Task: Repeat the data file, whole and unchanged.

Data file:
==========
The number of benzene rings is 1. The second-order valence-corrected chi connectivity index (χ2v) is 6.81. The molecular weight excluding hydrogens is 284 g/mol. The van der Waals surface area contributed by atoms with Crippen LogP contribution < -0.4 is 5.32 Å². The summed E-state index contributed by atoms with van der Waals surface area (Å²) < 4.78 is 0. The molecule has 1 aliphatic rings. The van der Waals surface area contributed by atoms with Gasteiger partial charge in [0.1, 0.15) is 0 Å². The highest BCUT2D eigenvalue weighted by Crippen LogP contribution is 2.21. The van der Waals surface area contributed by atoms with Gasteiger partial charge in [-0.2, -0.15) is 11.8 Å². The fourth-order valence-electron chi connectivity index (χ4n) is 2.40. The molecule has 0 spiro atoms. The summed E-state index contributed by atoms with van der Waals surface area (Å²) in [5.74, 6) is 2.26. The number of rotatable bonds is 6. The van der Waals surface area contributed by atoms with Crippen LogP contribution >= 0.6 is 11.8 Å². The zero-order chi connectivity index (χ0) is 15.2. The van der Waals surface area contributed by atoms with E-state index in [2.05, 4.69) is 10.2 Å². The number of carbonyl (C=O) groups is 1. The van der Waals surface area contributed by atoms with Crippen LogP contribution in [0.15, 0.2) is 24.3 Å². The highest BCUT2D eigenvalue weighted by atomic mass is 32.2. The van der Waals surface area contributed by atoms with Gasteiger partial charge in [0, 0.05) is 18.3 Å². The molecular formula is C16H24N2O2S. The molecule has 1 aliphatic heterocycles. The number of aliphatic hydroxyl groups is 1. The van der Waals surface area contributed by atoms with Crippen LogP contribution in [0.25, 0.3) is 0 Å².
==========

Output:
The number of benzene rings is 1. The second-order valence-corrected chi connectivity index (χ2v) is 6.81. The molecular weight excluding hydrogens is 284 g/mol. The van der Waals surface area contributed by atoms with Crippen LogP contribution < -0.4 is 5.32 Å². The summed E-state index contributed by atoms with van der Waals surface area (Å²) < 4.78 is 0. The molecule has 1 aliphatic rings. The van der Waals surface area contributed by atoms with Gasteiger partial charge in [0.1, 0.15) is 0 Å². The highest BCUT2D eigenvalue weighted by Crippen LogP contribution is 2.21. The van der Waals surface area contributed by atoms with Gasteiger partial charge in [-0.2, -0.15) is 11.8 Å². The fourth-order valence-electron chi connectivity index (χ4n) is 2.40. The molecule has 0 spiro atoms. The summed E-state index contributed by atoms with van der Waals surface area (Å²) in [5.74, 6) is 2.26. The number of rotatable bonds is 6. The van der Waals surface area contributed by atoms with Crippen LogP contribution >= 0.6 is 11.8 Å². The zero-order chi connectivity index (χ0) is 15.2. The van der Waals surface area contributed by atoms with E-state index in [2.05, 4.69) is 10.2 Å². The number of carbonyl (C=O) groups is 1. The van der Waals surface area contributed by atoms with Crippen LogP contribution in [0.15, 0.2) is 24.3 Å². The highest BCUT2D eigenvalue weighted by atomic mass is 32.2. The van der Waals surface area contributed by atoms with Gasteiger partial charge in [0, 0.05) is 18.3 Å². The molecular formula is C16H24N2O2S. The molecule has 1 aliphatic heterocycles. The number of aliphatic hydroxyl groups is 1. The van der Waals surface area contributed by atoms with Crippen LogP contribution in [0.25, 0.3) is 0 Å².